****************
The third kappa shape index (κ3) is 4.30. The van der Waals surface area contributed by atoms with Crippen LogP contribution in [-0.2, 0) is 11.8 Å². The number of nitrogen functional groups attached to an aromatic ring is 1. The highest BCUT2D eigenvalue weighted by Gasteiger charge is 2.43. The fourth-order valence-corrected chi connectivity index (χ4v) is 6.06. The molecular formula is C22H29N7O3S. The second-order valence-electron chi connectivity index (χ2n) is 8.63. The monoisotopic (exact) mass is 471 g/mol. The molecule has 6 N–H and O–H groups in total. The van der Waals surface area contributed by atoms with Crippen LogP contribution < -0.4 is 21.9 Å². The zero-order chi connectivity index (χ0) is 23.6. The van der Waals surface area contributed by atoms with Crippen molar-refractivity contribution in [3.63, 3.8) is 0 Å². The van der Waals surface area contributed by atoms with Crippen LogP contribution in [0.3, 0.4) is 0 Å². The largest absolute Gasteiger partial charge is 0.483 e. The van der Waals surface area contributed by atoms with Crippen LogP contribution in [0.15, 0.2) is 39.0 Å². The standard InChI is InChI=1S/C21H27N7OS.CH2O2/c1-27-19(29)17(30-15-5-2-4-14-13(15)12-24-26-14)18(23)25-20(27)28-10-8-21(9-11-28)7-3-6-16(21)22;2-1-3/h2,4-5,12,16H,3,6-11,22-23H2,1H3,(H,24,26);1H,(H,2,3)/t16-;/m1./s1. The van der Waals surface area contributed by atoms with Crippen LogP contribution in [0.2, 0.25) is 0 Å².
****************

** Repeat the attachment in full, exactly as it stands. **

The third kappa shape index (κ3) is 4.30. The van der Waals surface area contributed by atoms with Crippen LogP contribution in [-0.2, 0) is 11.8 Å². The number of nitrogen functional groups attached to an aromatic ring is 1. The highest BCUT2D eigenvalue weighted by Gasteiger charge is 2.43. The fourth-order valence-corrected chi connectivity index (χ4v) is 6.06. The molecular formula is C22H29N7O3S. The second-order valence-electron chi connectivity index (χ2n) is 8.63. The monoisotopic (exact) mass is 471 g/mol. The molecule has 6 N–H and O–H groups in total. The van der Waals surface area contributed by atoms with Crippen LogP contribution < -0.4 is 21.9 Å². The zero-order chi connectivity index (χ0) is 23.6. The van der Waals surface area contributed by atoms with Crippen molar-refractivity contribution in [3.63, 3.8) is 0 Å². The van der Waals surface area contributed by atoms with Crippen LogP contribution in [0.3, 0.4) is 0 Å². The largest absolute Gasteiger partial charge is 0.483 e. The van der Waals surface area contributed by atoms with Crippen LogP contribution in [0.15, 0.2) is 39.0 Å². The standard InChI is InChI=1S/C21H27N7OS.CH2O2/c1-27-19(29)17(30-15-5-2-4-14-13(15)12-24-26-14)18(23)25-20(27)28-10-8-21(9-11-28)7-3-6-16(21)22;2-1-3/h2,4-5,12,16H,3,6-11,22-23H2,1H3,(H,24,26);1H,(H,2,3)/t16-;/m1./s1. The van der Waals surface area contributed by atoms with Crippen LogP contribution in [0.2, 0.25) is 0 Å².